From the U.S.: 2 years ago my wife walked away from my son and I. She said she didn’t know who she was or what she wanted. She after a few months realized she made a mistake and said she was coming back home. things were ok. We were sexually active with each other. During this time she was living with “the boyfriend.” She was ready to come back and now I found out that there is a 3rd guy in the mix, and she is once again saying she doesn’t know who she is or what she wants. She seems to be all about herself and not her family. Very selfish. She claims we are on different paths in life yet she says she hates what she is doing but she continues to do it and thinks it’s ok.
Recently I have tried to move on sort of. I had a date set up and told her about it, and she got mad that I was going to go on a date. She disregards the fact that she has 2 boyfriends and a husband. It’s ok for her to act this way, but not ok for me…she has depression issues due to an auto immune disease. What is wrong with her and how do I stop it?
I can’t diagnose her on the basis of a letter. I can highlight for you that you have spent 2 years trying to be patient and to give her the room to come to her senses. She hasn’t taken you up on it. While you have been raising your son, she has been “finding herself” and apparently finding other men. She says she doesn’t like what she is doing but she doesn’t stop it — nor does she seek treatment to help her figure out what she is doing to herself and to you and her son. Please ask yourself if this is what you want your son to grow up believing is a normal and healthy relationship with someone he loves.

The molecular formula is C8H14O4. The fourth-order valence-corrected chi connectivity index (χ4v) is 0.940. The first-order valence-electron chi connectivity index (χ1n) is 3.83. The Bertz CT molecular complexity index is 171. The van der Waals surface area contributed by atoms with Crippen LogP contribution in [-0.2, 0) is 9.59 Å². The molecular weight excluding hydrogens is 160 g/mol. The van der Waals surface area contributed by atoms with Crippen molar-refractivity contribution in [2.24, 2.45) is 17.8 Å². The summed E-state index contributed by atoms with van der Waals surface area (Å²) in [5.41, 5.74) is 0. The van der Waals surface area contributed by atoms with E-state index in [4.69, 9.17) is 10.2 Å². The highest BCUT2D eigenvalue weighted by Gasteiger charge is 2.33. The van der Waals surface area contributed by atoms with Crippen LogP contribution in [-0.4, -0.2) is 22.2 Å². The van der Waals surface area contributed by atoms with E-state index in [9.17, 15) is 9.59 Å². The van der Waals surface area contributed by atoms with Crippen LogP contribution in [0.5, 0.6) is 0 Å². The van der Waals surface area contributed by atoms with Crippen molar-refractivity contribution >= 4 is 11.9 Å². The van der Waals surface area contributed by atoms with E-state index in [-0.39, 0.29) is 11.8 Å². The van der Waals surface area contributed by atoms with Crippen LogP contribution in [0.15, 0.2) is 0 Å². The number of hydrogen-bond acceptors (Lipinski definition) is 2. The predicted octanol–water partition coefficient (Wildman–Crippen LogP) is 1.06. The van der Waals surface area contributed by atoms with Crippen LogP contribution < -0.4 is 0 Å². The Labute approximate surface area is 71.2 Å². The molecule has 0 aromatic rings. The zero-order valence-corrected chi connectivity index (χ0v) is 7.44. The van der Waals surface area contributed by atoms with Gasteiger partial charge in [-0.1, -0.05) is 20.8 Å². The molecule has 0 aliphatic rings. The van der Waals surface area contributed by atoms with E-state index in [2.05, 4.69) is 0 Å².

You can’t make her change. What you can do is change your response to what she is doing. Insist that she go with you to couples therapy and perhaps get some individual treatment as well. If she won’t, you have a hard choice to make. You can either keep on letting her set the terms for your marriage or you can make your next stop be at a lawyer’s office to file for divorce. Only you know which feels like it will be right over the long run. For what it’s worth: I do think you and your son deserve better.
I wish you well.